ACTRAV INFO: As the 317th session of the ILO Governing Body draws to a close, what are the outcomes for the workers and the unions?
Luc Cortebeeck: Of course, there are always a lot of elements and points that are important for the running of the ILO, and are also important for the workers, but I think we can talk about two important things.
First, with the Governing Body, we set the agenda for the 2014 Conference. This will be about forced labour. We already have Conventions on that issue, the best-known being Convention No. 29, which dates from 1930. Today, we have a certain backlog as far as domestic work is concerned and there are still a lot of problems in the field of people trafficking for labour and employment. We already had an agreement between the employers and the workers, and now we also have an agreement with the governments. What’s still missing is the type of instrument to be used. Will we opt for a protocol on forced labour? Or are we heading towards a Recommendation instead? I think the workers are favourable to the idea of a protocol that would adapt Convention 29.
Secondly, there’s the discussion on informal employment, which is a major problem in many countries of the South. Informal work needs to be formalized, through a Recommendation, because it will be very difficult to get a Convention, even if everyone wants one. We’ve had a lot of problems with certain governments, even if Africa agreed. Some countries in the South were in favour and others against. We already have an agreement with the employers on this point. Currently, the discussions are continuing and a large number of governments have revised their positions. We’re heading towards an instrument, more precisely a Recommendation, on informal work. The fact that this topic has been placed on the agenda of the 2014 Conference is an important step in itself, because in many countries, informal work involves more than 80% of the workers, who are generally living in poverty.
As regards the 2015 Conference, there are some good ideas being looked at, notably on the organization of work within the supply chains, at the level of the small-scale enterprises that work for the big firms and the multinationals. It should be remembered that the workers do not have the same rights in small firms as in big ones. Discussions on this issue will also continue.
ACTRAV INFO: This 317th session of the Governing Body took place in the context of a reform of the Organization, initiated by Director-General Guy Ryder. What does the Workers’ Group expect from this reform project?
Luc Cortebeeck: We have very high expectations of this reform and I think that, on the employer and government sides, there are a lot of expectations too.
It’s all about being credible, not only for the workers but also for the governments and employers. I think it’s the beginning of a process. As far as the ILO is concerned, I think there were two problems. I know there are many staffers who work well at the ILO, but from time to time, I have the impression that they’re working on little islands inside the building, without any horizontal and transversal connections to the other departments. Studies and research are conducted all over the place, in the different departments. So plenty of well-intentioned people were doing a remarkable job, but a lot more can be done to improve the quality, because the ILO is, after all, the Organization that specializes in labour issues. The reform provides possibilities for guaranteeing that.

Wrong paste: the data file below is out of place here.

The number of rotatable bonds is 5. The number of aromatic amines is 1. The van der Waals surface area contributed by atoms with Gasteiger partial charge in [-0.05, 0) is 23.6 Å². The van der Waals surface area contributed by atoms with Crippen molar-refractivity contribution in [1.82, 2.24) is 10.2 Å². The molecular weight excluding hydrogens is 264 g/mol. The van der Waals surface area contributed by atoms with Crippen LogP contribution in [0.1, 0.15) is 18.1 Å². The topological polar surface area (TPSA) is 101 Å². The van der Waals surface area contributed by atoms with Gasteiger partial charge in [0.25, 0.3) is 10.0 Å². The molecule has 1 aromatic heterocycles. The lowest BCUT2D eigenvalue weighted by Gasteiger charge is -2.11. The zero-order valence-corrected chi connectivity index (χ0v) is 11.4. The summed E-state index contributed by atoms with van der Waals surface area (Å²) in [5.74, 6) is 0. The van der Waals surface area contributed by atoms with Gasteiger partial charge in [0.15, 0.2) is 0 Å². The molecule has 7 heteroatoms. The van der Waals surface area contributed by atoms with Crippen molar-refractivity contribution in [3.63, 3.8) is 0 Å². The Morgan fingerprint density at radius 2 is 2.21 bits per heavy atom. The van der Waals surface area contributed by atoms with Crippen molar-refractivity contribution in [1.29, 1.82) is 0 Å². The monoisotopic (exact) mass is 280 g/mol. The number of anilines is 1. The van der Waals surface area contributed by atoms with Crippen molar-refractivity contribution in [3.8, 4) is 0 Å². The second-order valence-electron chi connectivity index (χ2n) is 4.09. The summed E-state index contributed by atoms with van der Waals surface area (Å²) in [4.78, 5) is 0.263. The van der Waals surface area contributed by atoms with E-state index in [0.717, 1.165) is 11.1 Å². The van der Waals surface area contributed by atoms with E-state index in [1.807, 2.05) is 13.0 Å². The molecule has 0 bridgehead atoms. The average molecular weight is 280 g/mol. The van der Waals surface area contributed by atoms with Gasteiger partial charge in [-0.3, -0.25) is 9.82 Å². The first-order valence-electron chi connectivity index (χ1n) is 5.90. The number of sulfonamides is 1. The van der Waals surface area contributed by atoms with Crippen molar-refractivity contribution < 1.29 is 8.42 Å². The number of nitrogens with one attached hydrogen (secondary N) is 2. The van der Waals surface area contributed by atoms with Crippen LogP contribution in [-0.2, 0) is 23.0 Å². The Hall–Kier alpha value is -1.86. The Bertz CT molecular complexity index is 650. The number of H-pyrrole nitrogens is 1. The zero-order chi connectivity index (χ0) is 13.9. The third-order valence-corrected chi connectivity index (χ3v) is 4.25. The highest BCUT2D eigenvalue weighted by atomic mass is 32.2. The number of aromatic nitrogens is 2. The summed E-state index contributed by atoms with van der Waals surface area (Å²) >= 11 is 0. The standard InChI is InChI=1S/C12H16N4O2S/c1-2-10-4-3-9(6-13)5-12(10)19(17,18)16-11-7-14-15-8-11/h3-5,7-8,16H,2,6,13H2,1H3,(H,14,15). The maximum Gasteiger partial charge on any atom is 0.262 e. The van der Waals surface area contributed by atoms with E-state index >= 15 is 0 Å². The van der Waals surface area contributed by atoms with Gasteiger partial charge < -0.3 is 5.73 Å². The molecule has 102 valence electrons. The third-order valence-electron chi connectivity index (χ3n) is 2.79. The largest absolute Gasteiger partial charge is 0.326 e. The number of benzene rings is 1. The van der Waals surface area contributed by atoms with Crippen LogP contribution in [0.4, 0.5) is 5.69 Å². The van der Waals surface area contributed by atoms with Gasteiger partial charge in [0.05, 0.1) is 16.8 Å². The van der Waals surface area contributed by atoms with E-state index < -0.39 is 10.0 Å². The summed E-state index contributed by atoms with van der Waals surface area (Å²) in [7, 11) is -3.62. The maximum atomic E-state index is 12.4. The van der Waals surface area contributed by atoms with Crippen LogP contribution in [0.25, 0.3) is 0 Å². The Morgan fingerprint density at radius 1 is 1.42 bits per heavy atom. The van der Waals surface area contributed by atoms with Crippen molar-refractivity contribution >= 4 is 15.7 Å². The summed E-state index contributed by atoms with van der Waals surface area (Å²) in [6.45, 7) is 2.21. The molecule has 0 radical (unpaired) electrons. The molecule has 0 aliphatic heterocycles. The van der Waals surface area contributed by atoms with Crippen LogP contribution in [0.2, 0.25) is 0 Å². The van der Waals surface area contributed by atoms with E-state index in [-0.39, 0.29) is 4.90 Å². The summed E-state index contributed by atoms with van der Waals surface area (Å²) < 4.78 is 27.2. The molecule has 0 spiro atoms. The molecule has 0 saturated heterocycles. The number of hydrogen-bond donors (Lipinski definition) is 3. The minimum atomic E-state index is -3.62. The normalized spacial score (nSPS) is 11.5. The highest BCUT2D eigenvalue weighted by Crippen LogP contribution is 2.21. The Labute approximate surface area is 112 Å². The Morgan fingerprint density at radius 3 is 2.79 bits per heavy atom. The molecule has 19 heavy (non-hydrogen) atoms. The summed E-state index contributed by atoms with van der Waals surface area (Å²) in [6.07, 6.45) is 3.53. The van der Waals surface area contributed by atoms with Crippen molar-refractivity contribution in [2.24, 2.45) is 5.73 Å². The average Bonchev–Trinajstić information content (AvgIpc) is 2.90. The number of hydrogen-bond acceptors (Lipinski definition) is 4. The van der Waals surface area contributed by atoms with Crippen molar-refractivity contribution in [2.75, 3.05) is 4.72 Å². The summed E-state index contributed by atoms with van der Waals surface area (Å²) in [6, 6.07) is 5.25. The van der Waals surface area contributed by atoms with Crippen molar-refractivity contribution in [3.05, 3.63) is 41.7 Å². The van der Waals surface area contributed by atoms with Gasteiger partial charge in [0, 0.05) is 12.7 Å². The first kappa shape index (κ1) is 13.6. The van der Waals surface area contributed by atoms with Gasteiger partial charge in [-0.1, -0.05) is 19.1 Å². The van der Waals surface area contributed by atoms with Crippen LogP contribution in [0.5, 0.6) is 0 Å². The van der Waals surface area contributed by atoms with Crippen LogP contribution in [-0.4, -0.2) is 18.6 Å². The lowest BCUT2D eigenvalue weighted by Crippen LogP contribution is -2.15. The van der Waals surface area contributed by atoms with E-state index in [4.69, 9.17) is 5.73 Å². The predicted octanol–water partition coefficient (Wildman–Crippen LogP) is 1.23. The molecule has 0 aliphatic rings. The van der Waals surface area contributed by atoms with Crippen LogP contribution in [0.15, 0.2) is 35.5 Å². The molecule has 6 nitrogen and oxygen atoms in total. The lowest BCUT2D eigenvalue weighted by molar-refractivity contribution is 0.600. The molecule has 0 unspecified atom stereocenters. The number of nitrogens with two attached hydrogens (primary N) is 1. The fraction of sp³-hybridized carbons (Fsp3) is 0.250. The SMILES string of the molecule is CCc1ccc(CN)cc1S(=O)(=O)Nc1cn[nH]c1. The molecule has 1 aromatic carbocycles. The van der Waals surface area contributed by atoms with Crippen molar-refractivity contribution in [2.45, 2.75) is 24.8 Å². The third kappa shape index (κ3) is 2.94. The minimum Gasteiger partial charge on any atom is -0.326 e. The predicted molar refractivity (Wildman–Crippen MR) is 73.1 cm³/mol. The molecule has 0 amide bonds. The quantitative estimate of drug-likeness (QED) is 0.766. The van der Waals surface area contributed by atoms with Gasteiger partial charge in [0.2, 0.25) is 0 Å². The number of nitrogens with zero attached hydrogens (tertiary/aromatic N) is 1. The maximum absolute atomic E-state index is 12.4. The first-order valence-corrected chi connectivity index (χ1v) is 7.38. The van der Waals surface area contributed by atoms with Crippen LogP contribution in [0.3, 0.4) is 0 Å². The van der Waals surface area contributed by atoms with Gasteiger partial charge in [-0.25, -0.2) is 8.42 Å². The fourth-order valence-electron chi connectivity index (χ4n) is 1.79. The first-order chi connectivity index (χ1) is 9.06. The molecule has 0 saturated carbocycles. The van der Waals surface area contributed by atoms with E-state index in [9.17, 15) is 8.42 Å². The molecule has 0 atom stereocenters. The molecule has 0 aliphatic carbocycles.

The other element was that there was no visible linkage between the regional and national offices and the headquarters in Geneva. We need to look at how that can be corrected. Today, we have already had a first response from the ILO and we hope that things will move forward in the right direction – in association with the Organization’s staff, of course.
ACTRAV INFO: The 9th ILO European Regional Meeting is to be held on 8 April 2013 in Oslo. In particular, it will be looking at the crisis in Europe. What measures does the Workers’ Group want to see to end this crisis, which mainly affects the workers?
Luc Cortebeeck: The Oslo meeting really is a great challenge! As we all know, when the ILO started in 1919, the European Union didn’t yet exist, but some of the founding fathers came from the various European countries. For decades, Europe worked within a social model that was a benchmark for a great many countries. Since then, there have been many changes, what with globalization and the financial and economic crisis, and these are still causing a lot of problems, to the point where a number of European countries are consolidating by restructuring labour and modernizing employment. But in practice, that means less protection for workers. So this consolidation is beginning to make itself felt right across Europe, and more particularly in Greece, Spain, Portugal, Italy and now Cyprus. And in the countries where this crisis is severe, we’re seeing the Troika made up of the European Commission, the European Central Bank and the International Monetary Fund. This Troika decides how the crisis countries are to manage their affairs. We say very clearly that we must define the role to be played by the ILO in managing this crisis. Because we’ve seen that social dialogue has diminished in all these crisis countries - freedom of association is less respected and the ILO Conventions are not always applied. I think Europe needs the ILO Conventions. So the ILO must have a presence in these crisis countries, because the Troika shouldn’t be deciding everything on its own. Social dialogue has to be strengthened in these countries, and there must be an emphasis on respecting the ILO Conventions.